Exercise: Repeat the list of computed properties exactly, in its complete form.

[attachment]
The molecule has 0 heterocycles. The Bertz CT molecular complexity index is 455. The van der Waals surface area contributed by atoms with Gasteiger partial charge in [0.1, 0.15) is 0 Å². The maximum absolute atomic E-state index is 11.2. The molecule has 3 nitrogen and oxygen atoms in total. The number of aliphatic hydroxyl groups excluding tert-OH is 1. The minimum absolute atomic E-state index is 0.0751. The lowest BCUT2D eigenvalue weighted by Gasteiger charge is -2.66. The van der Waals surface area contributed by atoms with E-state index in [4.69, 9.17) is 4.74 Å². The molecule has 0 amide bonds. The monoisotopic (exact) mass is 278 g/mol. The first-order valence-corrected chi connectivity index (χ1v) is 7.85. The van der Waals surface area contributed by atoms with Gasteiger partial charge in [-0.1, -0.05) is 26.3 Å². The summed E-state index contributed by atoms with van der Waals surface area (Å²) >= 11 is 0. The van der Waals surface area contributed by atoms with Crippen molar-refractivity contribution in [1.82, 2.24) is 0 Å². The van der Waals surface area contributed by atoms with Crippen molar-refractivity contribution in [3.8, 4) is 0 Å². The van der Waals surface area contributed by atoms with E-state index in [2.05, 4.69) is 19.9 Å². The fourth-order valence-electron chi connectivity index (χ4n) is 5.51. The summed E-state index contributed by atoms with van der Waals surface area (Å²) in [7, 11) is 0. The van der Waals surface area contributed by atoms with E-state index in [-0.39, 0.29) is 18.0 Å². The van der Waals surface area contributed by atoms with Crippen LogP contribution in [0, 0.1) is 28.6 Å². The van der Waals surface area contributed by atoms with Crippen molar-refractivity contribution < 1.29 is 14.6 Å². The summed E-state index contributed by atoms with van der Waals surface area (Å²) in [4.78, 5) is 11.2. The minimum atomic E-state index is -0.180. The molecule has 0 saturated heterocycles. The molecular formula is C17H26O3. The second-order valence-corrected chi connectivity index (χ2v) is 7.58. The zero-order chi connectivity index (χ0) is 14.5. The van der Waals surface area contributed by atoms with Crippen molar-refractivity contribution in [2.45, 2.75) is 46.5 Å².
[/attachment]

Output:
The molecule has 0 heterocycles. The Bertz CT molecular complexity index is 455. The van der Waals surface area contributed by atoms with Gasteiger partial charge in [0.1, 0.15) is 0 Å². The maximum absolute atomic E-state index is 11.2. The molecule has 3 nitrogen and oxygen atoms in total. The number of aliphatic hydroxyl groups excluding tert-OH is 1. The minimum absolute atomic E-state index is 0.0751. The lowest BCUT2D eigenvalue weighted by Gasteiger charge is -2.66. The van der Waals surface area contributed by atoms with E-state index in [4.69, 9.17) is 4.74 Å². The molecule has 0 amide bonds. The monoisotopic (exact) mass is 278 g/mol. The first-order valence-corrected chi connectivity index (χ1v) is 7.85. The van der Waals surface area contributed by atoms with Gasteiger partial charge in [-0.1, -0.05) is 26.3 Å². The summed E-state index contributed by atoms with van der Waals surface area (Å²) >= 11 is 0. The van der Waals surface area contributed by atoms with Crippen molar-refractivity contribution in [1.82, 2.24) is 0 Å². The van der Waals surface area contributed by atoms with Crippen molar-refractivity contribution in [3.8, 4) is 0 Å². The van der Waals surface area contributed by atoms with E-state index in [2.05, 4.69) is 19.9 Å². The fourth-order valence-electron chi connectivity index (χ4n) is 5.51. The summed E-state index contributed by atoms with van der Waals surface area (Å²) in [7, 11) is 0. The van der Waals surface area contributed by atoms with E-state index in [-0.39, 0.29) is 18.0 Å². The van der Waals surface area contributed by atoms with Crippen LogP contribution in [0, 0.1) is 28.6 Å². The van der Waals surface area contributed by atoms with Crippen molar-refractivity contribution < 1.29 is 14.6 Å². The summed E-state index contributed by atoms with van der Waals surface area (Å²) in [4.78, 5) is 11.2. The minimum atomic E-state index is -0.180. The molecule has 0 saturated heterocycles. The molecular formula is C17H26O3. The second-order valence-corrected chi connectivity index (χ2v) is 7.58. The zero-order chi connectivity index (χ0) is 14.5. The van der Waals surface area contributed by atoms with Crippen molar-refractivity contribution in [2.45, 2.75) is 46.5 Å².